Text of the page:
Armenia is sometimes perceived by cycle tourists as just a transit route between Georgia to Iran, but it’s actually a spectacular cycling destination in its own right. Stunning mountain landscapes, numerous scenic detours, a rich and tumultuous national heritage, and ancient Christian architecture around are all reasons you might choose to pay this little Caucasian republic a visit.
Of course there are many good reasons to cycle in Armenia, but here are our top five:
If you love slogging for hours up 40km ascents and burning down the other side, then repeating the process over and over again for days on end (yes, some people actually do enjoy this!), then Armenia is absolutely perfect for you.
There is literally no route through this tiny nation that doesn’t involve serious mountain passes. The highest on the through-route to Iran is over 2,500m in altitude, and rides in areas such as Aragats can reach over 3,000m. Heading off-road will take you higher still. The gradients are unforgiving and the climbs very, very long, but luckily the traffic is very mild.
Plenty in Armenia, then, for riders looking for a meaty physical challenge!
Armenia is small and the population is sparse. While it’s possible to cover the country end-to-end from Georgia to Iran in less than a week, it’s really worth taking the time to explore the minor routes that lead off the road down to the Iranian border. Many of these provincial roads are unpaved and will see very little in the way of foreign tourists from year to year. This, in fact, is one of our top recommendations for finding bicycle-friendly routes here.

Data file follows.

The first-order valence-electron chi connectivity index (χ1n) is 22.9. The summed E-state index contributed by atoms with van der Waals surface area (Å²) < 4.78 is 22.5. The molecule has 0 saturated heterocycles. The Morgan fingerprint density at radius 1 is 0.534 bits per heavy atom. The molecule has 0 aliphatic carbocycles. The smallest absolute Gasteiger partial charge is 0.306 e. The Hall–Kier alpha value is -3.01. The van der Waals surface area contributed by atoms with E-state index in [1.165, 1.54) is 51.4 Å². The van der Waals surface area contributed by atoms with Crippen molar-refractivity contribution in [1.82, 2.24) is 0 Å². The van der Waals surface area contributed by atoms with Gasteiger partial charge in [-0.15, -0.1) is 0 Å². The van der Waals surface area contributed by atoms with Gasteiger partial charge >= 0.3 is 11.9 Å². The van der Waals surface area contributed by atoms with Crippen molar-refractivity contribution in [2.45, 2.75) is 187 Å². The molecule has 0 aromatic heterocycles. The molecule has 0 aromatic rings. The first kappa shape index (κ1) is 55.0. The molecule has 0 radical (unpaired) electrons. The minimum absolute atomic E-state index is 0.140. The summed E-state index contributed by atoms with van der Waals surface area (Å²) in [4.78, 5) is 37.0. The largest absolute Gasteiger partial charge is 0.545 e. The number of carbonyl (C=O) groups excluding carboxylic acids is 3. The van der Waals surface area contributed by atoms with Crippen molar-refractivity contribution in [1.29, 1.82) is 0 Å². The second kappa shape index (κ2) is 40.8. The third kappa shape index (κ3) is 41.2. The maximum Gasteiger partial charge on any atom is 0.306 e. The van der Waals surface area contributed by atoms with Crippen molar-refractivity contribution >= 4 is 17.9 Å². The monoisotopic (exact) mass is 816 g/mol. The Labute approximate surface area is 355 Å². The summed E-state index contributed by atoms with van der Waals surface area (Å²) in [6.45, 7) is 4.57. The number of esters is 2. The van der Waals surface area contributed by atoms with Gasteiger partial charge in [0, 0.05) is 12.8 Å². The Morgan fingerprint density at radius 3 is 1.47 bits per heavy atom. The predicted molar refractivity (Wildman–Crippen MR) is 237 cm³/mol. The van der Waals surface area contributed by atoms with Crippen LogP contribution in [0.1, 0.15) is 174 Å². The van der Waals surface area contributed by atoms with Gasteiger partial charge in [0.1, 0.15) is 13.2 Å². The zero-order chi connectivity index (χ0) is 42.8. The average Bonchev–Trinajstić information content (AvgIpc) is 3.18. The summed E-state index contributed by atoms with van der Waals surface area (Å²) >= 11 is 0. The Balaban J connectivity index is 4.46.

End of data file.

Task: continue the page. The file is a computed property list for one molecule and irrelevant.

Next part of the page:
The even-more-mountainous Artsakh (Nagorno Karabagh) represents a unique opportunity to travel in an autonomous and stable yet still internationally disputed territory, with the same currency and language as Armenia itself and a permit easily obtained in Yerevan.
3. Lake Sevan
Lake Sevan, a huge high-altitude lake at nearly 2km above sea level, is one of Armenia’s natural wonders. A popular destination for summer day-trippers from the capital, much of the lakeside is quiet and accessible away from the tourist beaches around the peninsular – perfect for wild-camping and swimming in its chilly yet clear waters.
And if you’re heading south to Yeghegnadzor, the mountain road there from Martuni, via the ruined Selim Silk Road caravanserai, is one of the most dramatic you’ll find this side of the Pamirs.
Visiting Armenia, on paper, has the potential to sound dangerous. It’s still officially at war with Azerbaijan, the borders are closed on the Turkish side as well, and there’s no end to the reports of tension between these nations. More border disputes with Georgia lie to the north, and to the south is the automatically scary-sounding Islamic Republic of Iran.
But such fears are ill-founded. The reality in Armenia is that life is very stable and the border conflicts are more or less frozen. Transport by bus and train from the Georgian capital of Tbilisi is easy and cheap, as is bus travel to and from the Iranian cities of Tabriz and Tehran, and countless airlines operate flights to Yerevan from Europe, the Middle East and Russia.
And as a foreigner, you’ll still be a novelty in most places you go – most visitors to Armenia still come from the Armenian diaspora, and this isolation usually works in your favour.
5. Mount Ararat
The national symbol of Armenia now lies in modern-day Turkey, but the iconic sight of Mount Ararat on a clear day really is one that will stay with you forever, however clichéd that might sound.
If you’re not flying into Armenia, Mount Ararat alone is reason enough to visit the capital of Yerevan during your time in the country, and to spend some time exploring – maybe checking out the city’s best bike shops while you’re here. Dig a little deeper and you’ll find a strong undercurrent of progressive youth culture, as well as plenty of the historical stuff too.